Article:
so, I wonder how this squares in your mind?


  5. Patrice, you and your husband are outstanding parents. Your children are blessed.

  6. Mary Poppins comes to mind; a good thing.

  7. My two oldest daughters both nannied for families in New York State. The oldest stayed with her family for 2 years. The second, at the end of the first year, was getting ready to return home because she wanted to attend college. The family for whom she worked offered to pay for her college expenses at the local community college if she would only stay with them longer. The deal was that if an adult was needed at home (sick child staying home from school, etc.) that it would be the nanny who stayed home not the parent. So my daughter came home after 2 and a half years with this family with an associate degree all paid for! It was great! When my daughter got married about 8 years after her stint with them the mother and daughter flew out to Arizona for the festivities!
    The nanny job proved to be a priceless experience in exposure to another part of the country, a different family situation, and gave my girls the confidence that they could handle just about any new situation.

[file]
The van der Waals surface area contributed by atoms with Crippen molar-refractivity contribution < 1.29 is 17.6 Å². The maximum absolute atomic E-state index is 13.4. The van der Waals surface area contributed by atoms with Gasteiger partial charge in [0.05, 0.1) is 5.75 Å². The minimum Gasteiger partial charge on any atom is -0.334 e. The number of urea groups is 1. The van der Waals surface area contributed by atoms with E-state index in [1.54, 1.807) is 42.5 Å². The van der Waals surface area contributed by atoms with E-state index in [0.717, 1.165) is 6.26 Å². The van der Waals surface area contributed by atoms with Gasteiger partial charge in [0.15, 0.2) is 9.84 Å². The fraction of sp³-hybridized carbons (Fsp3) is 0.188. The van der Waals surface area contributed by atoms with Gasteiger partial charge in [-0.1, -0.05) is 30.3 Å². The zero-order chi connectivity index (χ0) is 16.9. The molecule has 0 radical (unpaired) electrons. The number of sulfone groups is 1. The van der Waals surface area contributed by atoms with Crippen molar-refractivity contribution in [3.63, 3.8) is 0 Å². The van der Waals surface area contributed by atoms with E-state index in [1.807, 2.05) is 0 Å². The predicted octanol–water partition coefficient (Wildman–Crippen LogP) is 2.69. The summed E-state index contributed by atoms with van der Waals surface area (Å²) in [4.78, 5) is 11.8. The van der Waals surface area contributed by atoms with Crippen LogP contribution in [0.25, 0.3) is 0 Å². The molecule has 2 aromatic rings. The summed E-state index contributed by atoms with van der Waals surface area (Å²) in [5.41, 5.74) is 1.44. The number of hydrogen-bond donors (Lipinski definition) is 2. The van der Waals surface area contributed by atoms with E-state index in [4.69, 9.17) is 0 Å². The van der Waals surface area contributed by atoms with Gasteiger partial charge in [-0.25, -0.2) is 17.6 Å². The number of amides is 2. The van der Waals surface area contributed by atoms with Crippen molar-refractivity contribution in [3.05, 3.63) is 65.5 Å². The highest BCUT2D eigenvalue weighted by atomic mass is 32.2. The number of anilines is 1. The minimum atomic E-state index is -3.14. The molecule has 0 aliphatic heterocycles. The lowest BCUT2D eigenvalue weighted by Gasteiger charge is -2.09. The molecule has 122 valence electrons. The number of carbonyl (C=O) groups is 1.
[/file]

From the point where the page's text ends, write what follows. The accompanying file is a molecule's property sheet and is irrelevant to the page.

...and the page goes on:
Even though neither daughter wanted to make a career out of it they learned a lot to help them be wonderful mothers with their own children now.

    Jan in Utah

  8. Jake, my mother isn't HORRIBLY OPPOSED to me marrying a rich man- she just wants to make sure I marry someone who values family over money. This means that if I find a wonderful, kind man who happens to be rich, I can most definitely marry him.

    No one really seemed to get the point in that blog post. We don't hate rich people.

    -Older Daughter

  9. As for my two-bits worth, I completely support such a decision based on what has been shared and the general feel I get about how you raise your children.
    We raise our four boys in generally the same way. No TV, home schooled, and of course centered around moral values established by God.
    We have decided that no GED is the right course for us as well. We know best when they have reached the level of knowledge and wisdom they need to walk on their own as adults in this world.
    Oldest Son will be 17 in November and is also considering vocational pursuits apart from college. We left it up to him whether he wanted to go to college or not, no promoting or guilt trips about fantastic paying careers . . . our focus is like Oldest Daughter's . . . it needs to be a calling.

    Your shared efforts are much appreciated. It is comforting to know that some people are still raising their daughters to be virtuous ladies. My sons have often mentioned that they seem to be in short supply!

    (I'm not the other Jake who commented here. I'm Jake from Terlingua, Texas!)